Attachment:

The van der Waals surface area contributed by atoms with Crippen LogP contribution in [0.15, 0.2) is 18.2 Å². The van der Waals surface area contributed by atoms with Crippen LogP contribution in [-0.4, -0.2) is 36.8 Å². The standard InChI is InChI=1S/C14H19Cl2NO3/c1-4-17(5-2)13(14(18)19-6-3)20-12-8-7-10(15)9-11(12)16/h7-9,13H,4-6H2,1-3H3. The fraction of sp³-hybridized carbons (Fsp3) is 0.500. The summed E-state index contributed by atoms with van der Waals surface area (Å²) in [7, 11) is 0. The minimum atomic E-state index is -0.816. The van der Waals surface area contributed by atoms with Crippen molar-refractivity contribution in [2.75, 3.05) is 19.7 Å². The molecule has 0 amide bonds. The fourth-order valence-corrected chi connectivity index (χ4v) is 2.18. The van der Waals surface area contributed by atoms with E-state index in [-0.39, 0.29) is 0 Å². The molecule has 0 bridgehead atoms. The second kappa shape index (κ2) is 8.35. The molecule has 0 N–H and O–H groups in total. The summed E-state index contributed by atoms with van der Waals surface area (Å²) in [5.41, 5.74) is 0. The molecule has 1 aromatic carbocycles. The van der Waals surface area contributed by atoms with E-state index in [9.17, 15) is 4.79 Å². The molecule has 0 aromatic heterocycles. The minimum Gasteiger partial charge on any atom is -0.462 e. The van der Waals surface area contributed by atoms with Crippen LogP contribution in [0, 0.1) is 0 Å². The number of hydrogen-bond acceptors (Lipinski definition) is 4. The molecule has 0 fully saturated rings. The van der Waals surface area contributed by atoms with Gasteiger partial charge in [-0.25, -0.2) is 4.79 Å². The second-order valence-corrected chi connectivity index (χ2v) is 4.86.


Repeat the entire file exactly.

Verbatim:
The van der Waals surface area contributed by atoms with Crippen LogP contribution in [0.15, 0.2) is 18.2 Å². The van der Waals surface area contributed by atoms with Crippen LogP contribution in [-0.4, -0.2) is 36.8 Å². The standard InChI is InChI=1S/C14H19Cl2NO3/c1-4-17(5-2)13(14(18)19-6-3)20-12-8-7-10(15)9-11(12)16/h7-9,13H,4-6H2,1-3H3. The fraction of sp³-hybridized carbons (Fsp3) is 0.500. The summed E-state index contributed by atoms with van der Waals surface area (Å²) in [7, 11) is 0. The minimum atomic E-state index is -0.816. The van der Waals surface area contributed by atoms with Crippen molar-refractivity contribution in [2.75, 3.05) is 19.7 Å². The molecule has 0 amide bonds. The fourth-order valence-corrected chi connectivity index (χ4v) is 2.18. The van der Waals surface area contributed by atoms with E-state index in [-0.39, 0.29) is 0 Å². The molecule has 0 bridgehead atoms. The second kappa shape index (κ2) is 8.35. The molecule has 0 N–H and O–H groups in total. The summed E-state index contributed by atoms with van der Waals surface area (Å²) in [5.41, 5.74) is 0. The molecule has 1 aromatic carbocycles. The van der Waals surface area contributed by atoms with E-state index in [9.17, 15) is 4.79 Å². The molecule has 0 aromatic heterocycles. The minimum Gasteiger partial charge on any atom is -0.462 e. The van der Waals surface area contributed by atoms with Crippen LogP contribution in [0, 0.1) is 0 Å². The number of hydrogen-bond acceptors (Lipinski definition) is 4. The molecule has 0 fully saturated rings. The van der Waals surface area contributed by atoms with Gasteiger partial charge in [-0.25, -0.2) is 4.79 Å². The second-order valence-corrected chi connectivity index (χ2v) is 4.86.